Turn Of The Screw, Wolverhampton Grand Theatre - review with pictures
Having never seen Turn of the Screw before, my research prior to seeing the production led me to believe it would be a truly haunting, troubling experience; in fact, everything a disturbing ghost story should be.
And I am glad to say I was not disappointed.
Wolverhampton Grand Theatre, which will celebrate its 125th anniversary next year, is the perfect setting for this atmospheric production, creating feelings which send shivers down your spine and leaves you glancing over your shoulder.
Writer Henry James is best known for his period drama pieces, and this dark tale, directed by Daniel Buckroyd, is without doubt one of his finest.
A governess is forced to relive eerie memories from her past when she is expected to account for the death of a child previously in her care. Did she fall foul of evil apparitions? Are there such things as ghosts and did her pupils see them too? Lots of questions, but who is answering them truthfully?
Adapted for the stage by Tim Luscombe, this latest production lays claim to the fact that it was the original inspiration for Susan Hill’s The Woman in Black, which has gone on to enjoy worldwide recognition.
Turn of the Screw, however, is equally distressing and exceptionally thought-provoking, but the conclusion is not nearly as clear. That may be frustrating for some, but pleasure comes from the storyline and the chance to decide the outcome for yourself.
Four exceptionally talented, versatile cast members play a variety of roles, all offering superb dramatic performances.
I have to admit that I am not a fan of adults playing children unless it is in a comedic setting, but Annabel Smith as Mrs Conray, and Flora and Michael Hanratty as The Man and her brother Miles, move seamlessly from character to character. Children are often associated with the macabre and the atmosphere they create is nothing short of chilling.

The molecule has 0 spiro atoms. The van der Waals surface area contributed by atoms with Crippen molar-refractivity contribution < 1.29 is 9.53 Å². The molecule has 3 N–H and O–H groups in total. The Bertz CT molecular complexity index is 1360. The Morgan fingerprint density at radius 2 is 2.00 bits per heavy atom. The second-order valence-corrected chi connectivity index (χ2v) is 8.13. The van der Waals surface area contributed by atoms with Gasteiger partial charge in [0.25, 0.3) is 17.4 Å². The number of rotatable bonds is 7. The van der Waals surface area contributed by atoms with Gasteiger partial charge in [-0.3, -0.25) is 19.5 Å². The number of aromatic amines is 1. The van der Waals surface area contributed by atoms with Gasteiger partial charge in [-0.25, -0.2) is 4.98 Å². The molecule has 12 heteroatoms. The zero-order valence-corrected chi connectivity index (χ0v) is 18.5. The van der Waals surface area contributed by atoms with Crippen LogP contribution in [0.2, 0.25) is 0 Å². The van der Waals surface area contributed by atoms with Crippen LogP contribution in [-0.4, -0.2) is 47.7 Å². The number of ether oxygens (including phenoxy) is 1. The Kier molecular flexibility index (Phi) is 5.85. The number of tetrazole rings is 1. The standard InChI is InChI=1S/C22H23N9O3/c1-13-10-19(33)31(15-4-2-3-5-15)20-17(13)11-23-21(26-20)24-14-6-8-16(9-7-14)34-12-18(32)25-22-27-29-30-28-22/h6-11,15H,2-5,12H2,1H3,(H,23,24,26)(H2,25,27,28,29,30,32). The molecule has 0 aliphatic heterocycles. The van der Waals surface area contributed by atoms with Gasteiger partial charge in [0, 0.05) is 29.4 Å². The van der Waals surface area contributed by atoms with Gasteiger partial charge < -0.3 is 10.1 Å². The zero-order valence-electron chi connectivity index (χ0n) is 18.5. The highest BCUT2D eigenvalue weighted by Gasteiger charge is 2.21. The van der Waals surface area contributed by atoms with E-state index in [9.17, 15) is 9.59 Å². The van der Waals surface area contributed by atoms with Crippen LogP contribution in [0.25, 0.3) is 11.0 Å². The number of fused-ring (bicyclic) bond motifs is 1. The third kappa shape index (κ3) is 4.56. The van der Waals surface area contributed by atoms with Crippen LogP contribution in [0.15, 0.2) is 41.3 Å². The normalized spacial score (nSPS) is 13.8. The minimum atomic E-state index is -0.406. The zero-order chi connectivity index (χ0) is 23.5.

That said, in act two, with the introduction of the ghosts, the switching between characters does become slightly muddy and requires stronger concentration to make sure you understand exactly who is who at certain points in the proceedings.
There is a wonderfully seasoned performance from Maggie McCarthy as Mrs Grose, who portrays the elderly housekeeper, anxious to remain loyal to her employer. She perfectly interpreted the role, offering the warmth and motherly instinct the children crave, while on the other hand trying to understand the neurotic imagination of the governess.
Carli Norris offered a stand-out performance as the governess, a woman sexually repressed to the point of madness; perfectly portraying her as someone whose imagination is running away with her, as she sees the ghosts of predecessor and the evil Peter Quint.
Together, designer Sara Perks and lighting designer Matt Leventhall, created the perfect setting for this ethereal piece, with atmospheric effects throughout and the clever use of props to move from scene to scene.
Composer and sound designer John chambers completed the picture with eerie, original music and effective, unexpected outcries which rip through the darkness.
Another successful collaboration for co-producers, Wolverhampton Grand Theatre, together with Dermot McLaughlin Productions and the Mercury Theatre, Colchester, and thoroughly entertaining, despite the somewhat odd ending and a sense of definite unease; but then that is just what a ghostly tale sets out to achieve.
Runs until Saturday. 01902 429212 or www.grandtheatre.co.uk for tickets.